St. Jude Medical‘s (NYSE:STJ) shares dropped more than 4% yesterday after the FDA ordered the medical device company to run a 3-year surveillance program of its recalled Riata defibrillator leads, plus 3 other leads that are still on the market.
STJ shares closed at $36.87 yesterday afternoon, down 4.4% on the day, but opened up slightly at $37.31 this morning. The stock has hovered around that mark so far this morning on Wall Street, reaching $36.96 as of about 10 a.m.
Yesterday afternoon the FDA ordered St. Jude to launch the 3-year post-market review of the recalled Riata and Riata ST leads, as well as for its QuickFlex LV CRT, QuickSite LV CRT, Riata ST Optim and Durata leads.
St. Jude has worked hard to distance its other leads, especially the Durata, from the high-profile Class I recall of the Riata leads in December 2011. The company recalled the devices, citing reports of high rates of "insulation abrasion," which occurs when the leads’ wires wear through their insulation. St. had Jude begun pulling the devices from shelves a year earlier over the same concerns.
"The majority of Riata and Riata ST leads, including those that show signs of electrical conductor migration or externalization, continue to function normally and provide life-saving support for patients," FDA medical devices chief Dr. Jeffrey Shuren said yesterday in prepared remarks. "However, the agency does not have enough information to determine the frequency and timing of insulation failure in these leads; therefore, the post-market surveillance studies will ensure that health care professionals and patients get the data they need to better guide clinical management decisions."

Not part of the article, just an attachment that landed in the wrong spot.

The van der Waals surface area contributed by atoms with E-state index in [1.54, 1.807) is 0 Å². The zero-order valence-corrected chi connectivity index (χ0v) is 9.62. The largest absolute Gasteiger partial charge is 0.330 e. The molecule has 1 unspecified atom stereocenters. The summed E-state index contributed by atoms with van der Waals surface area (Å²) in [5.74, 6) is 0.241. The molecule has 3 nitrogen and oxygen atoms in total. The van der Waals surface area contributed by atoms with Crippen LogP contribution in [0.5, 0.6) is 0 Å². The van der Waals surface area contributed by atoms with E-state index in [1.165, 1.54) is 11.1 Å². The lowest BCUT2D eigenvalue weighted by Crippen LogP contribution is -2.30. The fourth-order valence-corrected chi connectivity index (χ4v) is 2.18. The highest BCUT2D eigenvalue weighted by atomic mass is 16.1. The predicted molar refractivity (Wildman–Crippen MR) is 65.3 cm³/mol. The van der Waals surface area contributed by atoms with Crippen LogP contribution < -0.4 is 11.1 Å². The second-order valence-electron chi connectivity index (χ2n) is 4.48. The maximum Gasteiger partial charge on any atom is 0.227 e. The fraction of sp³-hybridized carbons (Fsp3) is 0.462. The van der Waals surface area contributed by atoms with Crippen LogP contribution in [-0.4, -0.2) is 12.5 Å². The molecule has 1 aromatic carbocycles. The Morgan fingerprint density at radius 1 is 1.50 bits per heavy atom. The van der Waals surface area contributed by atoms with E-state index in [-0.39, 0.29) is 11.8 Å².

The watchdog agency ordered St. Jude to collect data on the number of patients with insulation failure and whether the failures were detectable with X-ray imaging, as well how soon after implantation the leads failed, the time between implantation and failure and adverse events associated with treatment for failing leads.
The federal watchdog agency further advised that all patients with the recalled Riata leads undergo X-ray or other imaging to look for abnormalities in the wires that may lead to further problems.